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Brayden Kimbrough

When people ask me for my favorite memory of you, I feel conflicted.  


We were sitting in a café in Northern Louisiana. It was late October, and the overcast sky

coupled with a steady breeze to create a chill particularly uncommon to the region (even for this late in the year).  

You and I got coffee and beignets.  

We talked about life through intermittent sips and the buzz of patrons making their

morning commute. You told me about my cousin’s upcoming elementary school events, what you ate for dinner last night, and how nice it was to have me home for a while.  

Similarly, I told you of my plans for the semester, the simultaneous stress and banality of

“college life,” and the girl I had been seeing (not to be confused with the girl before that, who was terrible and awful, and really no good once you got to know her).  

“Rest assured,” I told you “this new girl is something special. She’s the one.”  

Your eyes lit up in knowing that I’m not one to exaggerate, and you told me with heartfelt

sincerity that you couldn’t wait to meet her. There are so many things that we’re fortunate enough to be a part of: graduations, apartments, wedding days.  

“But hold on to the mundane,” you reminded me. 


Headaches and late nights. Errands, and utilities, and that pain-in-your-back that just

won’t go away no matter how hard you try. Those are equally as important.  

If life were made solely of beautiful moments, we would be quick to dismiss it as gaudy.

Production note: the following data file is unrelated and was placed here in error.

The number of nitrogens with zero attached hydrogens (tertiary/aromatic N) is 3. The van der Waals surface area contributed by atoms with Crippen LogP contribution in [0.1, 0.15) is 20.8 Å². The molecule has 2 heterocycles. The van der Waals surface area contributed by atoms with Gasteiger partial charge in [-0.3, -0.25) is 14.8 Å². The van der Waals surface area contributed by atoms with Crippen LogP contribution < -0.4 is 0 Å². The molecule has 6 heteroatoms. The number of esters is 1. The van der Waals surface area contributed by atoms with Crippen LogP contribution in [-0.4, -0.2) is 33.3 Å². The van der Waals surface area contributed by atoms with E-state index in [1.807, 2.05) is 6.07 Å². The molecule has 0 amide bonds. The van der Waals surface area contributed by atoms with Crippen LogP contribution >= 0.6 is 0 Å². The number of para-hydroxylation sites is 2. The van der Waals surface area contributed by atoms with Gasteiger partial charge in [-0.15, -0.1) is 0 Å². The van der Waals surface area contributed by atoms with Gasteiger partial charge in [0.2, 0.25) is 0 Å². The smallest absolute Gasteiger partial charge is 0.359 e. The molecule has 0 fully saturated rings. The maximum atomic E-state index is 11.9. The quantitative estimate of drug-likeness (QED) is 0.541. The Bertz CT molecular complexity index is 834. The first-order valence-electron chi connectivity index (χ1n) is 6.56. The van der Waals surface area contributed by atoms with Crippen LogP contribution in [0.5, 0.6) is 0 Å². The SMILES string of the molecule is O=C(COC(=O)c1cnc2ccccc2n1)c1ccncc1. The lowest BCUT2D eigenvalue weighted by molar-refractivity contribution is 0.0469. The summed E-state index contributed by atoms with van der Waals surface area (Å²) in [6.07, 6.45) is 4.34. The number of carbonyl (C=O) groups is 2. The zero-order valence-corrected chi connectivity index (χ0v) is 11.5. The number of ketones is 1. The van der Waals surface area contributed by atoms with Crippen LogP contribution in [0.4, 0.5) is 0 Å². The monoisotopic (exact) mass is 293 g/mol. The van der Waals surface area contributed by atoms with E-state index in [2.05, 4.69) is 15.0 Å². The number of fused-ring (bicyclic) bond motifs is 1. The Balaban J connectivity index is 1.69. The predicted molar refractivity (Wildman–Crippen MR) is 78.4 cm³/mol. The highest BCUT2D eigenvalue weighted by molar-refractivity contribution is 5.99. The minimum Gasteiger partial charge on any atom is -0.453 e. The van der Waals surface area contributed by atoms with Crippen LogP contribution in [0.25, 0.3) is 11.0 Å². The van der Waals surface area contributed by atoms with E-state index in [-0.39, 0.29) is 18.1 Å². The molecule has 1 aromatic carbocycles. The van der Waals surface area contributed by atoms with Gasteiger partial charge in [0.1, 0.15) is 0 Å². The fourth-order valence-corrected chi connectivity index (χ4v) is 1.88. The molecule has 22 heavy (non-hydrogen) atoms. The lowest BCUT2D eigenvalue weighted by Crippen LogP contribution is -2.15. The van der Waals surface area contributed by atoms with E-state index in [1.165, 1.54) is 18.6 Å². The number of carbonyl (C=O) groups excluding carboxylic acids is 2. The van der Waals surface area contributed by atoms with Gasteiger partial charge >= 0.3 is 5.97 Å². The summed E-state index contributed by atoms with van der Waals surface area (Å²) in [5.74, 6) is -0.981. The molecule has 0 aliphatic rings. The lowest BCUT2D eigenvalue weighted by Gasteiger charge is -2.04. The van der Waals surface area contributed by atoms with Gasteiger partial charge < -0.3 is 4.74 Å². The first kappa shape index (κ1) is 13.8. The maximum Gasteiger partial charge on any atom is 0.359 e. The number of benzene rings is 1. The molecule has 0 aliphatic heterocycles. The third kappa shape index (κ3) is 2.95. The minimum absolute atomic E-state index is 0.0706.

You need day-to-day life to balance out those “forever” moments. And if you’re fortunate

enough, you no longer have to discern between the two.  

As we paid the check and stepped out to leave, I pulled a worker to the side. I asked her to

take a picture of the two of us. Something to encapsulate the moment. This seemingly mundane memory that had managed to become something greater than it ever intended to be. She politely obliged, and we stood side by side at the entrance of a random café in a random city on a random day. But in that moment, I made my greatest memory.  

Of course, none of it was true. When I awoke the next morning. I was reminded that it was

nothing more than a beautiful dream. A figment of my imagination. In reality, it was Tuesday morning, and I was running late for work.  

You had been dead for five weeks.  

Try as I may, and want as I must, I cannot say that anything I’ve just described ever truly

took place. However, the impact you’ve had on me was beyond profound. If the amalgamation of all that you ever were coalesced into something so remarkable, then I would be remiss not to recall it anytime I’m given the chance.  

Thank you for the greatest memory that never was. 

Fall 2022

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